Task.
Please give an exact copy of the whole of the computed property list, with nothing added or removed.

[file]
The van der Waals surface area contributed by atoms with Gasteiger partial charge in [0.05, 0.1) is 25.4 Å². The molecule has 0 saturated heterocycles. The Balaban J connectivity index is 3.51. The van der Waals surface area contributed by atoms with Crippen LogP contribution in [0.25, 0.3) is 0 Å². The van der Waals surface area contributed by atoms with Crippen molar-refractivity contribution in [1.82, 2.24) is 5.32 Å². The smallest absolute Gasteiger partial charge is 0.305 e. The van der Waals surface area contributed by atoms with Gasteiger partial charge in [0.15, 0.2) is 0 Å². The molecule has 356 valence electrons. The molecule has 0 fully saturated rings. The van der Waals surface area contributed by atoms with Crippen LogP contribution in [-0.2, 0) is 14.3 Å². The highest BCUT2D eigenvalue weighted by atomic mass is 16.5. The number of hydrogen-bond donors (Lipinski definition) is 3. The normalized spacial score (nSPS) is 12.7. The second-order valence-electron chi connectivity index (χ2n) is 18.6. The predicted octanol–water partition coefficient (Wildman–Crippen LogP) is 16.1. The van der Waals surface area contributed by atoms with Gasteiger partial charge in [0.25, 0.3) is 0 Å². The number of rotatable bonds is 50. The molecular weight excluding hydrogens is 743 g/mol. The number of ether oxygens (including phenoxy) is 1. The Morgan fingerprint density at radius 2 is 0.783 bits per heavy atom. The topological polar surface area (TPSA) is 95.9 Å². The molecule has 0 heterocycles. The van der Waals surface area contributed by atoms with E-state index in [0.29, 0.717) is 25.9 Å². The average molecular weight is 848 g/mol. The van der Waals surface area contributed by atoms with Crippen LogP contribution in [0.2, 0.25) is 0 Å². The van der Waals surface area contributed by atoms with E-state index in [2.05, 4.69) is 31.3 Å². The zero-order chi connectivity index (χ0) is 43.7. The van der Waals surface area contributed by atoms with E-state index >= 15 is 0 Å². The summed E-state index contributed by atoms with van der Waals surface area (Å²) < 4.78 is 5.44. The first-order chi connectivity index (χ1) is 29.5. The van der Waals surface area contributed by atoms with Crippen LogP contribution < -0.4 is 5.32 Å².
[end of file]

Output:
The van der Waals surface area contributed by atoms with Gasteiger partial charge in [0.05, 0.1) is 25.4 Å². The molecule has 0 saturated heterocycles. The Balaban J connectivity index is 3.51. The van der Waals surface area contributed by atoms with Crippen LogP contribution in [0.25, 0.3) is 0 Å². The van der Waals surface area contributed by atoms with Crippen molar-refractivity contribution in [1.82, 2.24) is 5.32 Å². The smallest absolute Gasteiger partial charge is 0.305 e. The van der Waals surface area contributed by atoms with Gasteiger partial charge in [0.15, 0.2) is 0 Å². The molecule has 356 valence electrons. The molecule has 0 fully saturated rings. The van der Waals surface area contributed by atoms with Crippen LogP contribution in [-0.2, 0) is 14.3 Å². The highest BCUT2D eigenvalue weighted by atomic mass is 16.5. The number of hydrogen-bond donors (Lipinski definition) is 3. The normalized spacial score (nSPS) is 12.7. The second-order valence-electron chi connectivity index (χ2n) is 18.6. The predicted octanol–water partition coefficient (Wildman–Crippen LogP) is 16.1. The van der Waals surface area contributed by atoms with Gasteiger partial charge in [0.25, 0.3) is 0 Å². The number of rotatable bonds is 50. The molecular weight excluding hydrogens is 743 g/mol. The number of ether oxygens (including phenoxy) is 1. The Morgan fingerprint density at radius 2 is 0.783 bits per heavy atom. The topological polar surface area (TPSA) is 95.9 Å². The molecule has 0 heterocycles. The van der Waals surface area contributed by atoms with E-state index in [0.29, 0.717) is 25.9 Å². The average molecular weight is 848 g/mol. The van der Waals surface area contributed by atoms with Crippen LogP contribution in [0.2, 0.25) is 0 Å². The van der Waals surface area contributed by atoms with E-state index in [2.05, 4.69) is 31.3 Å². The zero-order chi connectivity index (χ0) is 43.7. The van der Waals surface area contributed by atoms with E-state index >= 15 is 0 Å². The summed E-state index contributed by atoms with van der Waals surface area (Å²) < 4.78 is 5.44. The first-order chi connectivity index (χ1) is 29.5. The van der Waals surface area contributed by atoms with Crippen LogP contribution < -0.4 is 5.32 Å².